Erik Prince, chairman of Blackwater, the private security firm accused of killing some innocent Iraqis and being responsible for more shootings and killings than the other two security firms operating in Iraq put together, defended his company before Rep. Henry Waxman's committee today. I'm not ready to pass judgment yet, although it does appear that there's a lot of cronyism in the contracting game, whichhas always been the case and is endemic to government contracting-out in al most all areas.
I'm reading the book, "Blackwater," by Jeremy Scahill, but not far enough into it yet to form a solid judgment. It's published by the Nation and its jargon can be annoying -- every conservative intiative or outfit is "far right" or "extreme" -- but the reporting appears to be solid. I didn't know just how political Prince's family has been for generations, all on behalf of Republicans and the religious right (though the author defines it too broadly). They're close, and tied by marriage, to the DeVos family (Amway) in Michigan. I'll report more when I know more.
I'm not philosophically opposed to contracting-out services, even military services, to private companies, but it's more than possible that the process has been handled poorly. First, there's the fact that politics always plays a role in government contracting, so bang-for-the-buck sometimes takes a back seat. Second, these operations have been ramped up so quickly -- Blackwater was formed in 1997 and got its financial/operational adrenaline shot after 9/11 -- that there are bound to have been mistakes and miscalculations along the way.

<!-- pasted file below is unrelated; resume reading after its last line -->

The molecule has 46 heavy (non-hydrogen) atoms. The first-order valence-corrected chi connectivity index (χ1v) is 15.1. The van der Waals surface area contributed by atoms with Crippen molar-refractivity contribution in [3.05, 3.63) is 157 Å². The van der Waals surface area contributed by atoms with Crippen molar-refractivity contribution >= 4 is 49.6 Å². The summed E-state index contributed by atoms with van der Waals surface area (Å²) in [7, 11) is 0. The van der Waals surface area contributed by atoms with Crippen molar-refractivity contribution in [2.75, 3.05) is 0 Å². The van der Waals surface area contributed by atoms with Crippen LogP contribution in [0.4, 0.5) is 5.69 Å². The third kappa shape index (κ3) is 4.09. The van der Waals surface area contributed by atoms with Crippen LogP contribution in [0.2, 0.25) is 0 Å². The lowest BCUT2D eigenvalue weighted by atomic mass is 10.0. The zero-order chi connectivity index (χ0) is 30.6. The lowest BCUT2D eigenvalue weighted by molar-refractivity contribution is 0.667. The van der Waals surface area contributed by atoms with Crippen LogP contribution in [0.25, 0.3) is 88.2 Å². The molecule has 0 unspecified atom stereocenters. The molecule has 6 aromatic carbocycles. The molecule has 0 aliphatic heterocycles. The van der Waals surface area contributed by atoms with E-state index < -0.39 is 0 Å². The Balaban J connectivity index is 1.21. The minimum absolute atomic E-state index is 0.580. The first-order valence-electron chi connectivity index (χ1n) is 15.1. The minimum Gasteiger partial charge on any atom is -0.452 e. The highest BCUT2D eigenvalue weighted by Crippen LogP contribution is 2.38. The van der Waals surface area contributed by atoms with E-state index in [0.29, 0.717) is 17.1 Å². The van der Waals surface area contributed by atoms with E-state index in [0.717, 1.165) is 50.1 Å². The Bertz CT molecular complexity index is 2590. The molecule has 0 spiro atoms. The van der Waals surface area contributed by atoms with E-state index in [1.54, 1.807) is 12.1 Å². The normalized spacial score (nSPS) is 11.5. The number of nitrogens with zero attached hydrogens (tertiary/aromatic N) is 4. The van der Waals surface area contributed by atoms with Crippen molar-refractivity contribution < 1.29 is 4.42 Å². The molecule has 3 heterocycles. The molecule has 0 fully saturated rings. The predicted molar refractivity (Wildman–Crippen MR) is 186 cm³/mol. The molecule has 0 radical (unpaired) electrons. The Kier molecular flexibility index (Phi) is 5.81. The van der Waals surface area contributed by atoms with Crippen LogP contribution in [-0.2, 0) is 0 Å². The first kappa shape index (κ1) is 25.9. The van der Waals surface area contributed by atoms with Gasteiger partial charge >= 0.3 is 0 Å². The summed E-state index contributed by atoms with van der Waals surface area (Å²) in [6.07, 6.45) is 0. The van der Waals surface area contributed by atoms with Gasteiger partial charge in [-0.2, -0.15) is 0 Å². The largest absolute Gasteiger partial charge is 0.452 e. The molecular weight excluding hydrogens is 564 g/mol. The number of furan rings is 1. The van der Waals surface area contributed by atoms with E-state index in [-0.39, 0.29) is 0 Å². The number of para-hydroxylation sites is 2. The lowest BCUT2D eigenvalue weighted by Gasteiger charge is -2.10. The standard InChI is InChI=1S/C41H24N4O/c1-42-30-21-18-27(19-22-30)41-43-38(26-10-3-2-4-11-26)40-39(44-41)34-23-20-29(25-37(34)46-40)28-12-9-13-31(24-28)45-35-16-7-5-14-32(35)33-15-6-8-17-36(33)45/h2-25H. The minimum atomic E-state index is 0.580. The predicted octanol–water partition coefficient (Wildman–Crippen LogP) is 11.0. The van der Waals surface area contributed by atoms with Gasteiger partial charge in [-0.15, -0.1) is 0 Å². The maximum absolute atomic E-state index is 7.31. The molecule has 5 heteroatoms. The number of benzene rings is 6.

The very concept of contracting-out -- begun in a big way with behind-the-lines services like mess halls, barracks management, supplies and the like when the military downsized modestly after the end of the Cold War -- is pretty new. I don't know if the inevitable pitfalls (and the fact that most private companies can outsmart a government procurement officer in a heartbeat) have been properly assessed, let alone corrected. Contracting-out should cost less than having government personnel perform the task in question, and I don't think that's been the case in Iraq. Perhaps hearings like these will help if they're not too partisan. But it would be better to mend it not end it. I think.
It would be even better, of course, not to get into misbegotten wars without thinking through the possible consequences and reverberations, and with fewer troops than needed to accomplish undefined but always growing and increasingly complicated tasks.